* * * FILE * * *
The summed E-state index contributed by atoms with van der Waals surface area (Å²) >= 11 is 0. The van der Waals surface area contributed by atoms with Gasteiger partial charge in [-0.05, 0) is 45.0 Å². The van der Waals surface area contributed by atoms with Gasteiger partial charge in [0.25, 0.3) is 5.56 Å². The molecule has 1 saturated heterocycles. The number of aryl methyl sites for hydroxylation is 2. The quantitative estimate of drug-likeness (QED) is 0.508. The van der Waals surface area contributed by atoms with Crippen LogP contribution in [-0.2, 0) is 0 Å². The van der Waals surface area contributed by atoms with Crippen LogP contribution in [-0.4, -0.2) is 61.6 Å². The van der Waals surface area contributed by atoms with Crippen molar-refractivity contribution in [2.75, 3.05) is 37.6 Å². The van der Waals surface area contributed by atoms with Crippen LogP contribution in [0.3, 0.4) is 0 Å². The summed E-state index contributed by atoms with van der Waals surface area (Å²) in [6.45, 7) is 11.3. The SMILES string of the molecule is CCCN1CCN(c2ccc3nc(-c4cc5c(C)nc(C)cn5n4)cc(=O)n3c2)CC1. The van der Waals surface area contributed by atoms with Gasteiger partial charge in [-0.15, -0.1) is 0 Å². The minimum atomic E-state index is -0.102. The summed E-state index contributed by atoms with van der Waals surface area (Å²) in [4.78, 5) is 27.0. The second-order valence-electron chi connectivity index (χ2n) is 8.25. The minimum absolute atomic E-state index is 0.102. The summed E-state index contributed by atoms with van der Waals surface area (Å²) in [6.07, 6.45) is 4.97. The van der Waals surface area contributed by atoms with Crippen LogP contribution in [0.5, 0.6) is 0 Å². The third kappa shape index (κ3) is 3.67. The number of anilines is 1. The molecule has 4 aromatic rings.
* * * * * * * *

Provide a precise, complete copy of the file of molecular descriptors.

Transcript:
The summed E-state index contributed by atoms with van der Waals surface area (Å²) >= 11 is 0. The van der Waals surface area contributed by atoms with Gasteiger partial charge in [-0.05, 0) is 45.0 Å². The van der Waals surface area contributed by atoms with Gasteiger partial charge in [0.25, 0.3) is 5.56 Å². The molecule has 1 saturated heterocycles. The number of aryl methyl sites for hydroxylation is 2. The quantitative estimate of drug-likeness (QED) is 0.508. The van der Waals surface area contributed by atoms with Crippen LogP contribution in [-0.2, 0) is 0 Å². The van der Waals surface area contributed by atoms with Crippen LogP contribution in [-0.4, -0.2) is 61.6 Å². The van der Waals surface area contributed by atoms with Crippen molar-refractivity contribution in [2.75, 3.05) is 37.6 Å². The van der Waals surface area contributed by atoms with Crippen LogP contribution in [0.3, 0.4) is 0 Å². The summed E-state index contributed by atoms with van der Waals surface area (Å²) in [6.45, 7) is 11.3. The SMILES string of the molecule is CCCN1CCN(c2ccc3nc(-c4cc5c(C)nc(C)cn5n4)cc(=O)n3c2)CC1. The van der Waals surface area contributed by atoms with Gasteiger partial charge in [-0.15, -0.1) is 0 Å². The minimum atomic E-state index is -0.102. The summed E-state index contributed by atoms with van der Waals surface area (Å²) in [4.78, 5) is 27.0. The second-order valence-electron chi connectivity index (χ2n) is 8.25. The minimum absolute atomic E-state index is 0.102. The summed E-state index contributed by atoms with van der Waals surface area (Å²) in [6.07, 6.45) is 4.97. The van der Waals surface area contributed by atoms with Crippen LogP contribution in [0.5, 0.6) is 0 Å². The third kappa shape index (κ3) is 3.67. The number of anilines is 1. The molecule has 4 aromatic rings.